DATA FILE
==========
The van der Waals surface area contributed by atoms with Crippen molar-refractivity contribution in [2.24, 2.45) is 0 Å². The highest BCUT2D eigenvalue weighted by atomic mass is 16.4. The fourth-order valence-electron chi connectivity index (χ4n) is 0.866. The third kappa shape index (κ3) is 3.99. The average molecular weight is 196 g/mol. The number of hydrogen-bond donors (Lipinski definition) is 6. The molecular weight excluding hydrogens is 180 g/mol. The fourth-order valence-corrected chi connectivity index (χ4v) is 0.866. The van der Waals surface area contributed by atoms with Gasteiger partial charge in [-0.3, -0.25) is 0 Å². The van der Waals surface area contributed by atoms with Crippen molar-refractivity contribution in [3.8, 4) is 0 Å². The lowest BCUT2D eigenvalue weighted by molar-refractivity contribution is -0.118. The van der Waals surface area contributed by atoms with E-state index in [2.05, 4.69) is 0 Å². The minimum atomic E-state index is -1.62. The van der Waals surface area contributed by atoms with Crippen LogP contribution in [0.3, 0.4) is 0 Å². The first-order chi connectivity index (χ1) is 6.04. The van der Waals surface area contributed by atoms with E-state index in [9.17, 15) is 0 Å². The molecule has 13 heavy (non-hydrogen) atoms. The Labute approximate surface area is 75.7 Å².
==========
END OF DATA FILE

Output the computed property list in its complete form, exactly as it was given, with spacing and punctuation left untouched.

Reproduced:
The van der Waals surface area contributed by atoms with Crippen molar-refractivity contribution in [2.24, 2.45) is 0 Å². The highest BCUT2D eigenvalue weighted by atomic mass is 16.4. The fourth-order valence-electron chi connectivity index (χ4n) is 0.866. The third kappa shape index (κ3) is 3.99. The average molecular weight is 196 g/mol. The number of hydrogen-bond donors (Lipinski definition) is 6. The molecular weight excluding hydrogens is 180 g/mol. The fourth-order valence-corrected chi connectivity index (χ4v) is 0.866. The van der Waals surface area contributed by atoms with Gasteiger partial charge in [-0.3, -0.25) is 0 Å². The van der Waals surface area contributed by atoms with Crippen molar-refractivity contribution in [3.8, 4) is 0 Å². The lowest BCUT2D eigenvalue weighted by molar-refractivity contribution is -0.118. The van der Waals surface area contributed by atoms with E-state index in [2.05, 4.69) is 0 Å². The minimum atomic E-state index is -1.62. The van der Waals surface area contributed by atoms with Crippen LogP contribution in [0.3, 0.4) is 0 Å². The first-order chi connectivity index (χ1) is 6.04. The van der Waals surface area contributed by atoms with E-state index in [9.17, 15) is 0 Å². The molecule has 13 heavy (non-hydrogen) atoms. The Labute approximate surface area is 75.7 Å².